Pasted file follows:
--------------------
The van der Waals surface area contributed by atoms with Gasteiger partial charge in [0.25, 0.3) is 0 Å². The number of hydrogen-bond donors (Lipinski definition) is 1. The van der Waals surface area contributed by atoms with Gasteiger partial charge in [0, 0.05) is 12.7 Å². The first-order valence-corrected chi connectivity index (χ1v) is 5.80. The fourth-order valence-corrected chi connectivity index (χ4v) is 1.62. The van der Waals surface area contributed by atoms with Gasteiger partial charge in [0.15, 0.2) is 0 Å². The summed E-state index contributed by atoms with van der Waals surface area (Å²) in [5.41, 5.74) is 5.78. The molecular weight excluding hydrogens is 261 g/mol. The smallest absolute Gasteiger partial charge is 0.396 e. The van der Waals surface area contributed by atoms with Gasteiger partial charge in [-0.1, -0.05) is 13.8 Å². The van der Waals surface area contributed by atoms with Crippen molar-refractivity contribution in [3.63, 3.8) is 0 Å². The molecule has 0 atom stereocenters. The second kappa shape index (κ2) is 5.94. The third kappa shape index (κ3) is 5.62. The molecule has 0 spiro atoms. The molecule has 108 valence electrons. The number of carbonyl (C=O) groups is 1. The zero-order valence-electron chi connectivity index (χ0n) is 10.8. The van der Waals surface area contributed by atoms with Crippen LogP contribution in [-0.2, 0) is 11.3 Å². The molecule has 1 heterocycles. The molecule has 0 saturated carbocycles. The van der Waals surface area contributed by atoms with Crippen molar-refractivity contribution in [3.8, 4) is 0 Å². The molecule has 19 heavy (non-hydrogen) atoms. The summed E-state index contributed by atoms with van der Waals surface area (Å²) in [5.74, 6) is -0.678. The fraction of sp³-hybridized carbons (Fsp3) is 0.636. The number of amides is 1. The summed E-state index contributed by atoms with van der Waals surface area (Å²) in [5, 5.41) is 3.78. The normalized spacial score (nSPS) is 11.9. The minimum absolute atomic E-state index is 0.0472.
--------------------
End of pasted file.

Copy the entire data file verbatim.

The van der Waals surface area contributed by atoms with Gasteiger partial charge in [0.25, 0.3) is 0 Å². The number of hydrogen-bond donors (Lipinski definition) is 1. The van der Waals surface area contributed by atoms with Gasteiger partial charge in [0, 0.05) is 12.7 Å². The first-order valence-corrected chi connectivity index (χ1v) is 5.80. The fourth-order valence-corrected chi connectivity index (χ4v) is 1.62. The van der Waals surface area contributed by atoms with Gasteiger partial charge in [0.15, 0.2) is 0 Å². The summed E-state index contributed by atoms with van der Waals surface area (Å²) in [5.41, 5.74) is 5.78. The molecular weight excluding hydrogens is 261 g/mol. The smallest absolute Gasteiger partial charge is 0.396 e. The van der Waals surface area contributed by atoms with Gasteiger partial charge in [-0.1, -0.05) is 13.8 Å². The van der Waals surface area contributed by atoms with Crippen molar-refractivity contribution in [3.63, 3.8) is 0 Å². The molecule has 0 atom stereocenters. The second kappa shape index (κ2) is 5.94. The third kappa shape index (κ3) is 5.62. The molecule has 0 spiro atoms. The molecule has 108 valence electrons. The number of carbonyl (C=O) groups is 1. The zero-order valence-electron chi connectivity index (χ0n) is 10.8. The van der Waals surface area contributed by atoms with Crippen LogP contribution in [-0.2, 0) is 11.3 Å². The molecule has 1 heterocycles. The molecule has 0 saturated carbocycles. The van der Waals surface area contributed by atoms with Crippen molar-refractivity contribution in [3.8, 4) is 0 Å². The molecule has 19 heavy (non-hydrogen) atoms. The summed E-state index contributed by atoms with van der Waals surface area (Å²) in [5.74, 6) is -0.678. The fraction of sp³-hybridized carbons (Fsp3) is 0.636. The number of amides is 1. The summed E-state index contributed by atoms with van der Waals surface area (Å²) in [5, 5.41) is 3.78. The normalized spacial score (nSPS) is 11.9. The minimum absolute atomic E-state index is 0.0472.